The greatest trick Bradley Cooper ever pulled was convincing the world it needed another remake of A Star is Born. It’s not simply that the premise feels so familiar by now – a glossy drama about a prominent male celebrity helping a young starlet to achieve her dream just seems like a hard sell in the age of #MeToo. In updating this apparently timeless cautionary tale for a modern audience, however, Cooper proves a good cover can work just as well as the original.
In terms of its basic structure and tone, this new version most closely resembles Frank Pierson’s 1974 film, which paired Barbra Streisand’s bright-eyed bar singer with Kris Kristofferson’s hard-drinking rocker. Yet there’s a pinch of Golden Age magic here too, with subtle nods to George Cukor’s 1954 classic, starring Judy Garland and James Mason, and David O Selznick’s Technicolor original from 1937 (itself a remake of Cukor’s more aptly titled What Price Hollywood? from 1932), with Janet Gaynor and Fredric March.
Ironically for a studio movie that’s ostensibly about the pitfalls of show business, Cooper’s film has a troubled production history. Several high-profile names, including Leonardo DiCaprio and Christian Bale, were said to be eyeing the project at different stages, and at one point Clint Eastwood and Beyoncé were attached (as director and star respectively). While we’ll never know what strange fruits that unlikely collaboration might have borne, we’ll always have Cooper and Gaga.
The former is Jackson Maine, a rugged rock ’n’ roll sex god who picks up honey-voiced ingénue Ally (Lady Gaga) at a drag bar after hearing her perform a sultry rendition of Édith Piaf’s ‘La Vie En Rose’. (Don’t worry, it’s made clear to him that Ally is the only ‘real’ woman in the joint). Their meet-cute is hardly the stuff of classic Hollywood romance: he gets blind drunk, she punches a random bloke for bothering Jack with a selfie request, they buy snacks and remedial frozen peas at a 24-hour supermarket, and finally, he harasses her into joining him on the next leg of his nationwide stadium tour.
Throughout this heady first encounter, a curious amount of attention is paid to the size, shape and general appearance of Ally’s nose, which she cites as the reason why no talent scout has taken a second look at her. Jackson jumps in to reassure her that she is, in fact, beautiful just the way she is. But more importantly he has the means and will to make her a star. It’s always slightly uncomfortable, not to mention reductive, when a film highlights a female character’s perceived physical flaw in a bid to make her seem more real and relatable. That said, there is more than a kernel of truth in Ally’s assertion that the music industry is an image-obsessed, male-dominated beast.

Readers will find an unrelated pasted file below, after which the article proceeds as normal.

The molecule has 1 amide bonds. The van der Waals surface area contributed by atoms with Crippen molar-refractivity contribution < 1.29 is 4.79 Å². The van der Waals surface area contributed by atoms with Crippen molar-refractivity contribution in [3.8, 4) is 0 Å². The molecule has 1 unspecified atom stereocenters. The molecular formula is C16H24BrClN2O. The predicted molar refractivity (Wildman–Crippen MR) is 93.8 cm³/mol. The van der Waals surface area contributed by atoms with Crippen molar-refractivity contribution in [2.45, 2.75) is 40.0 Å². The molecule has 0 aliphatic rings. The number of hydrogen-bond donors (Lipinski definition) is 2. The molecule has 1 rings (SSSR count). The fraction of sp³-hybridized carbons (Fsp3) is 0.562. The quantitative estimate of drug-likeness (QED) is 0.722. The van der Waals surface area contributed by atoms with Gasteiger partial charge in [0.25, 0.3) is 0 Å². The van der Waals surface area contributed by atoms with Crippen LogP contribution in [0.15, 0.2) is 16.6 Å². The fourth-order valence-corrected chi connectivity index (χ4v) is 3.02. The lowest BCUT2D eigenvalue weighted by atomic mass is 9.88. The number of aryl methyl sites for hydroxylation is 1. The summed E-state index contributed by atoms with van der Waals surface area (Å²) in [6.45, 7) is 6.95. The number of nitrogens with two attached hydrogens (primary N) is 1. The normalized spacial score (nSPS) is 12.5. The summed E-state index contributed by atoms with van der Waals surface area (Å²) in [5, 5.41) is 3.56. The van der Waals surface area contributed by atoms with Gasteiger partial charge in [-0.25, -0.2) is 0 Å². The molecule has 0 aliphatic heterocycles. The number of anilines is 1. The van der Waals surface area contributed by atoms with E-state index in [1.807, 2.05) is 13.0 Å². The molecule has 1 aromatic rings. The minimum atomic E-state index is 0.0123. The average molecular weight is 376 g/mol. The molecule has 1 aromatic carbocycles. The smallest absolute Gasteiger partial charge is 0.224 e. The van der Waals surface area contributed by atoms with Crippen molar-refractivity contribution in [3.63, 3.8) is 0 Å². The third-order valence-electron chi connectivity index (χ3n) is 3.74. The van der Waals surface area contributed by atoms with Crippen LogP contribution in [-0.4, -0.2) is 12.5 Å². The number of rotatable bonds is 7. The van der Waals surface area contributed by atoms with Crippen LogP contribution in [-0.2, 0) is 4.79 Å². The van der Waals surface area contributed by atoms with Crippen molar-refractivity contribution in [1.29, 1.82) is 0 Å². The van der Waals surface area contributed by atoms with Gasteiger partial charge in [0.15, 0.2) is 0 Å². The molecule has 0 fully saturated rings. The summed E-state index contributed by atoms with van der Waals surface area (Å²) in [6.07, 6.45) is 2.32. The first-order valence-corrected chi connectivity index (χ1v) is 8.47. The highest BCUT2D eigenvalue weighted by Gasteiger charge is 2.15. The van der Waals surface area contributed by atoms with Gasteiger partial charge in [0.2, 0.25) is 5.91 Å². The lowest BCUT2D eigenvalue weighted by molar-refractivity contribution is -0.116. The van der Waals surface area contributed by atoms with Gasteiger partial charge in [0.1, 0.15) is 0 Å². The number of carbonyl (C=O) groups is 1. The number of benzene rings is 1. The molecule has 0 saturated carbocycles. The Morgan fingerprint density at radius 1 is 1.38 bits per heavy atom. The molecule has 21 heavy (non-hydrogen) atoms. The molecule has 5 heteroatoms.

Ally’s hardships, however, are merely the backing track in this bittersweet-sounding ballad. Despite Gaga’s captivating performance and easy chemistry with Cooper, it’s her co-star who takes centre stage as Jackson’s self-destructive behaviour threatens to destroy more than his partner’s flourishing pop career. Even if you know where the story is heading, the ending hits hard as the painful extent of Jackson’s suffering is revealed. Suffice to say that alcoholism is a disease which can be controlled but never fully cured.
Given that the original soundtrack (much of which was written by Gaga and performed live at various arenas and festivals, including Coachella and Glastonbury) contains some catchy tunes but no cast-iron earworms, it’s the honest, non-judgmental discussion of mental health – specifically addiction and dependency – that will stay with you. That, the standout support of Dave Chappelle, Sam Elliott and Andrew Dice Clay, and the surprising realisation that Cooper the director may just have cut his first major hit.